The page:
The deep blue gem of the Pacific Northwest
written by Ryn Pfeuffer
It takes some work to get to Crater Lake, but, for outdoor enthusiasts, the cobalt blue waters of the largest, cleanest lake in the United States are worth it.
It’s roughly a four- to five-hour drive south of Portland, depending on your route and traffic conditions. Tack on another two to three hours if you’re coming from Seattle. Either way, it’s a scenic trip and well worth the time.
Plan to stop at Salt Creek Falls. Situated in the Willamette National Forest, approximately 58 miles southeast of Eugene, Oregon, Salt Creek Falls is a popular tourist attraction known for its impressive 286-foot-tall waterfalls. There are picnic tables and benches, so you can pack a lunch, stretch your legs, and soak up the forested landscape before continuing your trip.
Fifteen miles farther down State Highway 58, you’ll come across Crescent Lake. If you have time, hike the 5-mile Crescent Lake Trail. It’s a relatively easy loop that circles the lake, with scenic views of the lake and opportunities to access the shoreline in several spots.
If you’re approaching from the north (one of the main routes leading to Crater Lake from the north), Toketee Falls is located off State Highway 138. It’s a popular spot for photography and hiking, offering a short trail that leads to a viewpoint of the two-tiered falls. From the falls, it’s an easy two-hours-drive to your destination.
When you arrive at Crater Lake National Park, check into Mazama Campground (open only in summer). Although the 214-site campground is only open for a short window each year, it’s a gorgeous spot tucked into an old-growth forest at 6,000 feet. While there, check out the nearby Godfrey Glen Trail. This 1.5-mile loop trail takes hikers through a lush, old-growth forest with interpretive signs.
If you prefer more amenities, the charming Rustic Mountain Cabins are located along the North Umpqua River, the region of the Oregon Cascades commonly referred to as “Oregon’s Emerald-Jewel Gateway” to Crater Lake. The cabins are centrally located to the North Umpqua Trail, with easy drives to many trailheads, waterfalls, and Umpqua Hot Springs. (Pro tip: If you plan to visit the hot springs, go early, like 6 a.m. early. Otherwise, it gets crowded.)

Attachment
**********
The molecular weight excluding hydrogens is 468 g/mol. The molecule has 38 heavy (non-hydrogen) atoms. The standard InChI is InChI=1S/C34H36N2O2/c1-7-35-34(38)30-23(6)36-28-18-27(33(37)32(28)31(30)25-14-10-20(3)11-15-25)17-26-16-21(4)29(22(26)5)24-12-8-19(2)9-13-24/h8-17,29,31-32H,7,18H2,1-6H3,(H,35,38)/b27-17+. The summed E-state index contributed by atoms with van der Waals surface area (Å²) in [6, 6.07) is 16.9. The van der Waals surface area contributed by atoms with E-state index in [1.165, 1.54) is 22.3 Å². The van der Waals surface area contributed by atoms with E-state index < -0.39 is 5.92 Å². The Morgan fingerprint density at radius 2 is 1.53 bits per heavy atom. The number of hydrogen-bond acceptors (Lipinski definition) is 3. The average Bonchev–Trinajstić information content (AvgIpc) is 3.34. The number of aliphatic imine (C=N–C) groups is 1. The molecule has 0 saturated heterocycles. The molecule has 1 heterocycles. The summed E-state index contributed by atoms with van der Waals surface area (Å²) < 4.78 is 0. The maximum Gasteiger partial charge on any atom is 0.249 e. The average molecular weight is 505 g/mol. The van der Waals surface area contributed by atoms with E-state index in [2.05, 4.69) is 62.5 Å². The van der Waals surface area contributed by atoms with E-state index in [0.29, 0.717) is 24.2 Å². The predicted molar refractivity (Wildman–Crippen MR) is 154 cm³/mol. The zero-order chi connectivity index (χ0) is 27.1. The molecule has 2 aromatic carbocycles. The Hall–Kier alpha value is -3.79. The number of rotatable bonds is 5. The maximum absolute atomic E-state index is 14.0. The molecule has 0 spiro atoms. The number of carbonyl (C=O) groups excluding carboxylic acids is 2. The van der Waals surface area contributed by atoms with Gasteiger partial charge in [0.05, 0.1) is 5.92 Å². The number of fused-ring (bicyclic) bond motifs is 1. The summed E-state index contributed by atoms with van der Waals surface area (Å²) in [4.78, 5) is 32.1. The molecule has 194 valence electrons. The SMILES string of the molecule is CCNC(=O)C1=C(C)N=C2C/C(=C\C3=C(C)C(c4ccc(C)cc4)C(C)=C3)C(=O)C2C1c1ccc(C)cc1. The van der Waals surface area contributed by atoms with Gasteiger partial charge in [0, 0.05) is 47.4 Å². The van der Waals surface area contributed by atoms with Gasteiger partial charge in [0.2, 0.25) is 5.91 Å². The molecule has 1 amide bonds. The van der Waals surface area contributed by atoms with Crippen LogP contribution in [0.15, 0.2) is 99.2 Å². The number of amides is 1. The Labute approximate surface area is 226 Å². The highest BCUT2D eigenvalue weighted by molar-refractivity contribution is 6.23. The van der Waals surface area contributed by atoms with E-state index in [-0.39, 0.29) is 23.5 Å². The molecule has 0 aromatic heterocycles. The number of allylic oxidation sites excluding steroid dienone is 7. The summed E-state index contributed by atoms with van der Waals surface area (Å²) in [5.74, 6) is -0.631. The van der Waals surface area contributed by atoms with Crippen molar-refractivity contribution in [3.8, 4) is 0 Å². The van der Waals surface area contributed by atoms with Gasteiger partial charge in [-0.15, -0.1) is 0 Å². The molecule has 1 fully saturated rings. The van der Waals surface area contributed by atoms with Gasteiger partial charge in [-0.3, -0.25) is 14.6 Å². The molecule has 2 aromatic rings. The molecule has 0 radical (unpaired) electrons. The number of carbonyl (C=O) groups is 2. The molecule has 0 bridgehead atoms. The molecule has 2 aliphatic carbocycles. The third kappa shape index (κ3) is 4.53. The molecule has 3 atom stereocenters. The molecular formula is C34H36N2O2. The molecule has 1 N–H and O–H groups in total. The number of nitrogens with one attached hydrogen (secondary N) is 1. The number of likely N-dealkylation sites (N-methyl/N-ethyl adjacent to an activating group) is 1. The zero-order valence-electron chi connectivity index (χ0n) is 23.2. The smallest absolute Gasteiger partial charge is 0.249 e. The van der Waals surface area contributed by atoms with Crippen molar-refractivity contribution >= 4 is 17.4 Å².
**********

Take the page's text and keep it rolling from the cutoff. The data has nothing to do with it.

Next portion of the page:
Dining options in the area are pretty limited. Your best bet is the Crater Lake Lodge Dining Room. The historic lodge is the centerpiece of Rim Village, serves breakfast, lunch and dinner and takes reservations up to a week in advance. It also provides rustic lodging for visitors. Start with the smoked trout and spinach dip, then the pan-roasted steelhead with rice pilaf and lemon herb butter sauce. Everything pairs well with Steel’s Fireside Toddy, named for William Gladstone Steel. Known as the “Father of Crater Lake,” Steel spent much of his life lobbying for Crater Lake to be recognized as a national park. Rim Village Café and Annie Creek Restaurant and Gift Shop are also decent dining options.
Begin your Crater Lake adventures with a stop at The Rim Village Visitor Center. It serves as an information hub for visitors, providing maps, brochures and knowledgeable staff who can assist with trip planning. Exhibits and displays offer insights into the geology, history and ecology of Crater Lake National Park.
A short walk from Rim Village, the Sinnott Memorial Overlook provides a stunning view of Crater Lake. Named for Oregon Congressman Nick Sinnott who was an advocate for Crater Lake and public lands, this viewpoint offers excellent photo opportunities and interpretive panels about the lake’s formation.
During the summer, the vintage-style Crater Lake Trolley takes visitors on a guided journey around the lake, offering narrated historical and natural insights into the park’s features.
Crater Lake offers a variety of trails to explore. One of the best is the Cleetwood Cove Trail, a steep and strenuous 2.2-mile round-trip hike and the only (authorized) trail to the water. The crystal-clear water in Cleetwood Cove is cold, but not ice cold, due to its elevation and depth, but it feels refreshing during warmer summer months. Garfield Peak Trail, Watchman Peak Trail and Plaikni Falls Trail are also popular picks.
Since snow conditions vary from year to year, visit the park’s website at www.nps.gov/crla, and navigate to the “alerts and conditions” section to make sure roads are open and accessible.
CRATER LAKE NATIONAL PARK, OREGON
Annie Creek Restaurant and Gift Shop
Crater Lake Lodge Dining Room
Rim Village Café
Rustic Mountain Cabins
Cleetwood Cove Trail
Rim Village Visitor Center
Salt Creek Falls